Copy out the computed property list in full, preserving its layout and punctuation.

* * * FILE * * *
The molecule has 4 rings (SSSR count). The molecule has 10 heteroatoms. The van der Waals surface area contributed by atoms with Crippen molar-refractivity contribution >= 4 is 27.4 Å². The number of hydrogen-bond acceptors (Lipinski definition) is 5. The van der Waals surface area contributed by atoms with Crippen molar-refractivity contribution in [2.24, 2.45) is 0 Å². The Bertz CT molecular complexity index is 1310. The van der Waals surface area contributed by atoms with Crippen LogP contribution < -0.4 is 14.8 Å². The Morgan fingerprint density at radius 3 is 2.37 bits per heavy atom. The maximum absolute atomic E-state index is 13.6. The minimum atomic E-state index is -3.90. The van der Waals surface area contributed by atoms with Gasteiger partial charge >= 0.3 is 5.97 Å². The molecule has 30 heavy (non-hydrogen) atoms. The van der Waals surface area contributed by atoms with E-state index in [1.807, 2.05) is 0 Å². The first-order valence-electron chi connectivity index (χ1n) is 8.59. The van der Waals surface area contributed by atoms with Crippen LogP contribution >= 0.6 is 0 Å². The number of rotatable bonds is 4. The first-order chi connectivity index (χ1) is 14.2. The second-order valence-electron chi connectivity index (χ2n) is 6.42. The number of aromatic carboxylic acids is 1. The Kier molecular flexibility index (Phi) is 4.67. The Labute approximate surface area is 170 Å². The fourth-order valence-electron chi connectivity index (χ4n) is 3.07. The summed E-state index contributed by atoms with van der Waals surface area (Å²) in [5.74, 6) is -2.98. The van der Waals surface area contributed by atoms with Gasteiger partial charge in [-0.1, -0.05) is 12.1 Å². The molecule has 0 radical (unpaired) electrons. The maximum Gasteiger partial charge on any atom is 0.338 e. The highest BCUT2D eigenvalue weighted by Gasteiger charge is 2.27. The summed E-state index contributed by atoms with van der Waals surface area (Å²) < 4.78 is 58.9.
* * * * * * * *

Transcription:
The molecule has 4 rings (SSSR count). The molecule has 10 heteroatoms. The van der Waals surface area contributed by atoms with Crippen molar-refractivity contribution >= 4 is 27.4 Å². The number of hydrogen-bond acceptors (Lipinski definition) is 5. The van der Waals surface area contributed by atoms with Crippen molar-refractivity contribution in [2.24, 2.45) is 0 Å². The Bertz CT molecular complexity index is 1310. The van der Waals surface area contributed by atoms with Crippen LogP contribution < -0.4 is 14.8 Å². The Morgan fingerprint density at radius 3 is 2.37 bits per heavy atom. The maximum absolute atomic E-state index is 13.6. The minimum atomic E-state index is -3.90. The van der Waals surface area contributed by atoms with Gasteiger partial charge >= 0.3 is 5.97 Å². The molecule has 30 heavy (non-hydrogen) atoms. The van der Waals surface area contributed by atoms with E-state index in [1.807, 2.05) is 0 Å². The first-order valence-electron chi connectivity index (χ1n) is 8.59. The van der Waals surface area contributed by atoms with Crippen LogP contribution >= 0.6 is 0 Å². The number of rotatable bonds is 4. The first-order chi connectivity index (χ1) is 14.2. The second-order valence-electron chi connectivity index (χ2n) is 6.42. The number of aromatic carboxylic acids is 1. The Kier molecular flexibility index (Phi) is 4.67. The Labute approximate surface area is 170 Å². The fourth-order valence-electron chi connectivity index (χ4n) is 3.07. The summed E-state index contributed by atoms with van der Waals surface area (Å²) in [5.74, 6) is -2.98. The van der Waals surface area contributed by atoms with Gasteiger partial charge in [-0.1, -0.05) is 12.1 Å². The molecule has 0 radical (unpaired) electrons. The maximum Gasteiger partial charge on any atom is 0.338 e. The highest BCUT2D eigenvalue weighted by Gasteiger charge is 2.27. The summed E-state index contributed by atoms with van der Waals surface area (Å²) < 4.78 is 58.9.